a processor; and
a memory containing instructions which, when executed by the processor, cause the serving radio node to perform operations to:
receive, from a control node controlling the serving radio node, a sounding and sensing related configuration for the serving radio node, wherein each sounding resource element indicated by the sounding and sensing related configuration is orthogonal to each sounding resource element indicated by a sounding and sensing related configuration for each neighboring radio node; and
sense, through a Receiver (RX) Radio Frequency (RF) chain of the serving radio node configured for each radio link of the one or more radio links, all sounding signals in a direction of the radio link, based on the received sounding and sensing related configuration.
17. The serving radio node according to claim 16, wherein the received sounding and sensing related configuration indicates two or more sounding and sensing windows per sounding and sensing duration, one or more sounding and sensing windows of which are configured as sensing windows for sensing by the serving radio node, and the remaining sounding and sensing windows of which are configured as sounding windows for sounding by the serving radio node.
18. The serving radio node according to claim 17, wherein the sounding windows for the serving radio node correspond, in time domain, to sensing windows for each neighboring radio node.
19. The serving radio node according to claim 17, wherein each sounding and sensing window has a same or different number of sounding resource and sensing elements.
20. The serving radio node according to claim 17, wherein each sounding and sensing window has consecutive or non-consecutive sounding and sensing resource elements.
21. The serving radio node according to claim 16, wherein the instructions which, when executed by the processor, further cause the serving radio node to perform operations to:
allocate one or more sounding and sensing resource elements indicated by the received sounding and sensing related configuration, to the one or more radio links.
22. The serving radio node according to claim 16, wherein the instructions which, when executed by the processor, further cause the serving radio node to perform the sensing in all sensing resource elements indicated by the received sounding and sensing related configuration.
23. The serving radio node according to claim 16, wherein the instructions which, when executed by the processor, cause the serving radio node to perform the sensing in a part or all sounding resource elements indicated by the received sounding and sensing related configuration.
24. The serving radio node according to claim 16, wherein the instructions which, when executed by the processor, further cause the serving radio node to perform operations to:
adjust a sensing period for each radio link of the one or more radio links based on the received sounding and sensing related configuration and one or more predefined parameters, when a number of Receiver (RX) Radio Frequency (RF) chains of the serving radio node is smaller than a number of all radio links for which the serving radio node serves as receivers, and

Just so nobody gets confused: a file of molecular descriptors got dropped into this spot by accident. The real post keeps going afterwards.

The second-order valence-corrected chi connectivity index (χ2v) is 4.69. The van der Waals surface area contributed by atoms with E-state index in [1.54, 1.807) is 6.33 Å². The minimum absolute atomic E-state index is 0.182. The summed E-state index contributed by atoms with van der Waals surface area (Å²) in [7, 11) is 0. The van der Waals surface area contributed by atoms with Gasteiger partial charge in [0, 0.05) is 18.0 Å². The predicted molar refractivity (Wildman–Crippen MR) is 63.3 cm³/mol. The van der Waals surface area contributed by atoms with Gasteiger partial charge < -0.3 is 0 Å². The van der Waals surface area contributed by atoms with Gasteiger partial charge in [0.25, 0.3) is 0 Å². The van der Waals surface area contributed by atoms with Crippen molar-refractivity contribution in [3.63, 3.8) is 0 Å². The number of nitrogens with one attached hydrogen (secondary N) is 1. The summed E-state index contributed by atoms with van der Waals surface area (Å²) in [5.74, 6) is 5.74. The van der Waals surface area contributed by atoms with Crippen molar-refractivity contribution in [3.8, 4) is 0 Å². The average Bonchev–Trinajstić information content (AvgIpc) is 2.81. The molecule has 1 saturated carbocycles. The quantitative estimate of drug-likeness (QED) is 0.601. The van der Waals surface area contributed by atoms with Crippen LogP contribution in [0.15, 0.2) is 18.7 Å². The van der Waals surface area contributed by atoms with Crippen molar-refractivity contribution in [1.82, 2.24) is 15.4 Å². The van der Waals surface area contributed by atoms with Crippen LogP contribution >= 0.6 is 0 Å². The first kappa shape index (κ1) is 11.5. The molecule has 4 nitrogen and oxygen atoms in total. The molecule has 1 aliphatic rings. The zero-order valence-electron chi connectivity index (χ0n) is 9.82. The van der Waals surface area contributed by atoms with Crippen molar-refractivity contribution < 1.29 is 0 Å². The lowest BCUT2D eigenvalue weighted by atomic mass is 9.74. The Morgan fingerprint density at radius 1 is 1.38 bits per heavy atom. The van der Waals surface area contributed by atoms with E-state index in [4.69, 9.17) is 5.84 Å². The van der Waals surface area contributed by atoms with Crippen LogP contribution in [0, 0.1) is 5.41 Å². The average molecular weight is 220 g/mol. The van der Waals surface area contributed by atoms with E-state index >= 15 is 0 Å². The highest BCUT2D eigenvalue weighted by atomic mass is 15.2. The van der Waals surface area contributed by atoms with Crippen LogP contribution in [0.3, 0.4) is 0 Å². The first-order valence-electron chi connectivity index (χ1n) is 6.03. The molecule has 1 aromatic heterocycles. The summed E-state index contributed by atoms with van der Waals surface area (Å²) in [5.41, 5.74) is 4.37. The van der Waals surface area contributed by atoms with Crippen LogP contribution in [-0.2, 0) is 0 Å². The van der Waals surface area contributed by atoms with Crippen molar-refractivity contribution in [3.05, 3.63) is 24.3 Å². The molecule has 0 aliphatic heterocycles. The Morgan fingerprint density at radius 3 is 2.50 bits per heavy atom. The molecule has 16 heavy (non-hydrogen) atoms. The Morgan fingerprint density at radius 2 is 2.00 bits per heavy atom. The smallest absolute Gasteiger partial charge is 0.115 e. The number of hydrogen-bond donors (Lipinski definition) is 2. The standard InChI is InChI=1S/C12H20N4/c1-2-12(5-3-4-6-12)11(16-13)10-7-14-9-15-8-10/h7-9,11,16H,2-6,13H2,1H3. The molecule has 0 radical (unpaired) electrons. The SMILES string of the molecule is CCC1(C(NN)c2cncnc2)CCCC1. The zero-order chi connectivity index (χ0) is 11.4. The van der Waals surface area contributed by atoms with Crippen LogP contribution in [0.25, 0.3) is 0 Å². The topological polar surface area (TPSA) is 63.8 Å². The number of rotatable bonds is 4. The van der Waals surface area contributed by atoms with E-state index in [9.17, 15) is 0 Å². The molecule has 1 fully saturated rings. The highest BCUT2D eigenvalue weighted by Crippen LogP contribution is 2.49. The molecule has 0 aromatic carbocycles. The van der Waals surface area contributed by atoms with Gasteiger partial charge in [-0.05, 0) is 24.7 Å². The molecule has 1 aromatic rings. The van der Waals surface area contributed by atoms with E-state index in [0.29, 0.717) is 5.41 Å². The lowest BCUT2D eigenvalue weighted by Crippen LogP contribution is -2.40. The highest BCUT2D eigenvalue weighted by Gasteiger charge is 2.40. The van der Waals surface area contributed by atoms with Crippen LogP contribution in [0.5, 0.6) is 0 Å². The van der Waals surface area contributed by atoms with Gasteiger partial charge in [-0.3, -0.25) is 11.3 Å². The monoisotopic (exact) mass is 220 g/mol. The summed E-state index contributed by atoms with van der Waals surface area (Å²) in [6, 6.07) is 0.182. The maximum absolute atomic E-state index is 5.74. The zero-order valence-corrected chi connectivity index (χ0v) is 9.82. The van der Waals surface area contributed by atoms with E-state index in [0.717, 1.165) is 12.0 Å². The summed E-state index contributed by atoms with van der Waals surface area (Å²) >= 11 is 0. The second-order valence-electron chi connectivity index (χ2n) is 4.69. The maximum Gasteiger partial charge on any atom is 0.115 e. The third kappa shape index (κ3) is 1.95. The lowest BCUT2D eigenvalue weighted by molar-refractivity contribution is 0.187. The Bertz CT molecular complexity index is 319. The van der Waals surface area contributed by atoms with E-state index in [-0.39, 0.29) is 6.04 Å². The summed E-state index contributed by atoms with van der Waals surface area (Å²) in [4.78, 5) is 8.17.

wherein the instructions further cause the serving radio node to sense, through a RX RF chain of the serving radio node configured for each radio link of the one or more radio links, all sounding signals in a direction of the radio link, based on the adjusted sensing period.
25. The serving radio node according to claim 24, wherein the one or more predefined parameters include at least one of:
a link radio quality;
a link rate; or
a link traffic priority.
26. A control node controlling a serving radio node, wherein the serving radio node serves one or more client radio nodes which are connected to the serving radio node via one or more radio links, in a coverage area neighboring to one or more coverage areas served by one or more neighboring radio nodes in a wireless communication network, the control node comprising:
a processor; and
a memory containing instructions which, when executed by the processor, cause the control node to perform operations to:
determine a sounding and sensing related configuration for the serving radio node, wherein a sounding resource element indicated by the sounding and sensing related configuration for the serving radio node is orthogonal to each sounding resource element indicated by a sounding and sensing related configuration for each neighboring radio node; and
transmit the determined sounding and sensing related configuration to the serving radio node.
27. The control node according to claim 26, wherein the determined sounding and sensing related configuration indicates two or more sounding and sensing windows per sounding and sensing duration, one or more sounding and sensing windows of which are configured as sensing windows for sensing by the serving radio node, and the remaining sounding and sensing windows of which are configured as sounding windows for sounding by the serving radio node.
28. The control node according to claim 27, wherein the sounding windows for the serving radio node correspond, in time domain, to sensing windows for each neighboring radio node.
29. The control node according to claim 27, wherein each sounding and sensing window has a same or different number of sounding and sensing resource elements.
30. The control node according to claim 27, wherein each sounding and sensing window has consecutive or non-consecutive sounding and sensing resource elements.